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OPINION | BRENDA LOOPER: Such scaredy-cats

by Brenda Looper | March 22, 2023 at 3:22 a.m.
Brenda Looper

Spending time with fur-nephew Charlie always puts me in a better mood, especially so as the seasons change (though that's more by the calendar than the actual weather so far; little dude's been spending an awful lot of time on my heated throw as I work).

But Charlie can be a scaredy-cat sometimes. When someone a yard or two over is using powered lawn tools, he'll decide he didn't really want to go out at all. (He only gets to go in the backyard for short lengths of time, with supervision, no matter how often he points out that other cats in the neighborhood wander everywhere.) He has a point on the lawn tools; leaf blowers, especially, can grate on the nerves.

Charlie did scare me a little Monday after he sneaked in to the guest room while I was grabbing something and he started chewing on the tape on a box (the little goblin loves to chew plastic, and that sound can be disturbing).

It all made me think about the pervasiveness of fear. We're all afraid of something. I have acrophobia (fear of heights), compounded by a fear of falling; plus my vertigo is kicking up again, apparently as an after-effect of my bout with covid in January. Me in a stairwell is a laugh riot; hope you don't need to get anywhere quickly. My fear of clowns has eased somewhat, so I'd say I more don't trust them than I'm afraid of them.

As I type this, I'm a little afraid that Charlie might decide I need to be paying more attention to him and trap my right hand under him because he needs snuggles now.

Chapman University in Orange, Calif., where my dear friend and honorary cousin Dr. Earl Babbie is the Campbell professor emeritus in behavioral sciences (and who has a research center named after him there), has for nine years surveyed Americans on their greatest fears, releasing the list around Halloween each year. The last survey showed that corrupt government officials were our collective greatest fear, though that fear has decreased somewhat from the 2020-21 survey. Considering all the weirdness that's been going on the last several years (Jan. 6, indictments, etc.), it's not surprising to me that people fear corrupt officials the most, but not nearly to the extent they did a year earlier (it was a 22 percent drop, from 79.6 percent to 62.1 percent; corrupt government officials have topped the list for six years in a row).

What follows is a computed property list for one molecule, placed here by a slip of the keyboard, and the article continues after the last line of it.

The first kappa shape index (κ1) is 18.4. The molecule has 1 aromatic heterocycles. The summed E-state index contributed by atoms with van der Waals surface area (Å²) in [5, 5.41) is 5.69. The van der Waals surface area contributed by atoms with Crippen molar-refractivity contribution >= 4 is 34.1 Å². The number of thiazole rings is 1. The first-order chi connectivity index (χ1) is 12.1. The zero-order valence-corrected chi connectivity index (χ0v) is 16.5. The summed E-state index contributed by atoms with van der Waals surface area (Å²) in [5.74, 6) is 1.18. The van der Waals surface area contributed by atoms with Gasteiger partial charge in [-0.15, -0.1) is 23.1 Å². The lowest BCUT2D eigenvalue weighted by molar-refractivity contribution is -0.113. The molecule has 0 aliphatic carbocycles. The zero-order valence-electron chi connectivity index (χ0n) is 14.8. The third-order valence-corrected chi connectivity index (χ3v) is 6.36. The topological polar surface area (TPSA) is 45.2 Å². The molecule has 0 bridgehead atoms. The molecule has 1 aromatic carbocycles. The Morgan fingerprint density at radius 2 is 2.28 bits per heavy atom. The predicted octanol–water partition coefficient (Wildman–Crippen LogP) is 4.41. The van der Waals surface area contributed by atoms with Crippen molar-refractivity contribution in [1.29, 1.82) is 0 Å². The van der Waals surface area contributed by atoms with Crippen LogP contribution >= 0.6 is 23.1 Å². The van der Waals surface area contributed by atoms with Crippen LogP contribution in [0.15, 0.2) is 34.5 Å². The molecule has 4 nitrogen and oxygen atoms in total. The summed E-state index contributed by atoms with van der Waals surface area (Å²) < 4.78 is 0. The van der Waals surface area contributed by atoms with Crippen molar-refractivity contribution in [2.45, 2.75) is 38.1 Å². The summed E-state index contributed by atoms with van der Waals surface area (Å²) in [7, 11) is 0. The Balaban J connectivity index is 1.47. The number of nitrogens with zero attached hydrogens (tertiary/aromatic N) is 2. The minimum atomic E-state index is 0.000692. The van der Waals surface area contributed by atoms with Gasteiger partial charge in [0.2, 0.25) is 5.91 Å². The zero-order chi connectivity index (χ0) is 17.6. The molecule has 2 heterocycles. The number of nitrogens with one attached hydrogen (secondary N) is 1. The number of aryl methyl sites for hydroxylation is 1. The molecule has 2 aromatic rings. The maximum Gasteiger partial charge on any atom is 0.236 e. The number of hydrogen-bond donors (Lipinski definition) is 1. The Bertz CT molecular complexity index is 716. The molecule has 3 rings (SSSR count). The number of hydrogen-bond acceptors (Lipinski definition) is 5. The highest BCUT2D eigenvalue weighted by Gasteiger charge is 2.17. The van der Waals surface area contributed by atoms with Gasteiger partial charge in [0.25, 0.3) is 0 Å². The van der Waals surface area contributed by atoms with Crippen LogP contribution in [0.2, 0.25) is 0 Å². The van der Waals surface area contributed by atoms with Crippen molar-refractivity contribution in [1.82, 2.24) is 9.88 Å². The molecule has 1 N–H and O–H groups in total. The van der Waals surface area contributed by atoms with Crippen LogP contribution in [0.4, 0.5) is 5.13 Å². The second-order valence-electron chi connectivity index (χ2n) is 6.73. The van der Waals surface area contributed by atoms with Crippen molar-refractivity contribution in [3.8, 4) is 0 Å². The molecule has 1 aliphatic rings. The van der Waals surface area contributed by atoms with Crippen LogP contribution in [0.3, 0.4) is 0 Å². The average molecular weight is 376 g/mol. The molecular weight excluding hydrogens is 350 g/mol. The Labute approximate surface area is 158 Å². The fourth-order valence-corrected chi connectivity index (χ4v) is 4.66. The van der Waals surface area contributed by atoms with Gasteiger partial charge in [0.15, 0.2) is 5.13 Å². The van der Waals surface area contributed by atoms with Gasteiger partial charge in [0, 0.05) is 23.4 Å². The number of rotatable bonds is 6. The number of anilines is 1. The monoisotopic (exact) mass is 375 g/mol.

Perhaps another government-related category will make the top 10 next year: legislation for problems that don't exist. Earl calls that "solutions without problems" (he has a website on the subject, Bathroom bills, bans on critical race theory in secondary and primary schools, book bans and other legislation are great for stirring up the culture war, but have little if any evidence of their need (other than making some people "uncomfortable"); meanwhile issues like mass shootings and attacks based on hate of "the other" are laughed off.

Then again, there's not as huge and loud a lobby fighting against those solutions without problems as there is fighting against even the tiniest reasonable law to attempt to keep guns out of the hands of people who should not have them. But sure, put another gun in the holster while shopping for milk while denying that you're doing it out of fear. Keep it up, and the only people in the stores will be people with guns and personal shoppers trying to figure out who the good guys and the bad guys are and if it's worth the $7 tip to get someone else's groceries.

Because we really need more fear in the world.

I'm not afraid of the bulk of the people culture-war bills take aim at. The biggest fear I have involving my homosexual friends is that I'll gain too much weight and have too much fun with them; I've yet to uncover the gay agenda either. My biggest fear of my trans friends at the moment is getting sucked into Dungeons and Dragons and anime, though it would still be fun. The librarians and teachers in my life are not the least bit interested in indoctrination, and they're devoted to their jobs and the children they serve.

Once upon a time, our fears were different and less hatred-based; we mostly feared dying, losing someone we love, and assorted critters that could possibly kill us. I still remember having to steer an arachnophobic friend through a movie theater without her catching sight of the numerous standees for the movie "Arachnophobia" that featured a large spider (looking at images of it now, it wasn't that big, but it was still a spider, and I was happy to do it). I'm still grateful to the professor who watched my face grow paler by the second as classmates climbed the lighting ladder in TV production class and who took my acrophobic butt aside and excused me.

I can't recall having to steer someone away from a Drag Queen story hour, a lesbian, a Muslim or Mormon or, God forbid, a library book. Maybe I just know more people who know that if you're afraid of something or you don't like it, you don't have to take part.

There are far more serious things to fear than a man in a dress, wig and heels.

Assistant Editor Brenda Looper is editor of the Voices page. Email her at Read her blog at

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